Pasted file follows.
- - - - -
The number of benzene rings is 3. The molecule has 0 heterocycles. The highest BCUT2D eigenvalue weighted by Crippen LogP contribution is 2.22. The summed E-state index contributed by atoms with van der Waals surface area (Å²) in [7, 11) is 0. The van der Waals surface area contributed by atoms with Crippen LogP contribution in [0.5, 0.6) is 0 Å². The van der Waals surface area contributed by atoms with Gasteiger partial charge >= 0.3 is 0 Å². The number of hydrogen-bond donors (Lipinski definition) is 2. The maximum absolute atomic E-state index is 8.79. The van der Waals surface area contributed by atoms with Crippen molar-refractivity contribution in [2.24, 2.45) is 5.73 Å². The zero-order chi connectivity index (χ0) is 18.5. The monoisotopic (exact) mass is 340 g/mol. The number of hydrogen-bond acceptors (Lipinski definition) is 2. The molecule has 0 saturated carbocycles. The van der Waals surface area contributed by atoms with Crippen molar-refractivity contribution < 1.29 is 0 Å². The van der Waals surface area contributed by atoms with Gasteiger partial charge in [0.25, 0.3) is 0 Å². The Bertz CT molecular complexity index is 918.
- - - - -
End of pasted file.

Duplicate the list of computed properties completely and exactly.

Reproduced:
The number of benzene rings is 3. The molecule has 0 heterocycles. The highest BCUT2D eigenvalue weighted by Crippen LogP contribution is 2.22. The summed E-state index contributed by atoms with van der Waals surface area (Å²) in [7, 11) is 0. The van der Waals surface area contributed by atoms with Crippen LogP contribution in [0.5, 0.6) is 0 Å². The van der Waals surface area contributed by atoms with Gasteiger partial charge >= 0.3 is 0 Å². The number of hydrogen-bond donors (Lipinski definition) is 2. The maximum absolute atomic E-state index is 8.79. The van der Waals surface area contributed by atoms with Crippen molar-refractivity contribution in [2.24, 2.45) is 5.73 Å². The zero-order chi connectivity index (χ0) is 18.5. The monoisotopic (exact) mass is 340 g/mol. The number of hydrogen-bond acceptors (Lipinski definition) is 2. The molecule has 0 saturated carbocycles. The van der Waals surface area contributed by atoms with Crippen molar-refractivity contribution < 1.29 is 0 Å². The van der Waals surface area contributed by atoms with Gasteiger partial charge in [0.25, 0.3) is 0 Å². The Bertz CT molecular complexity index is 918.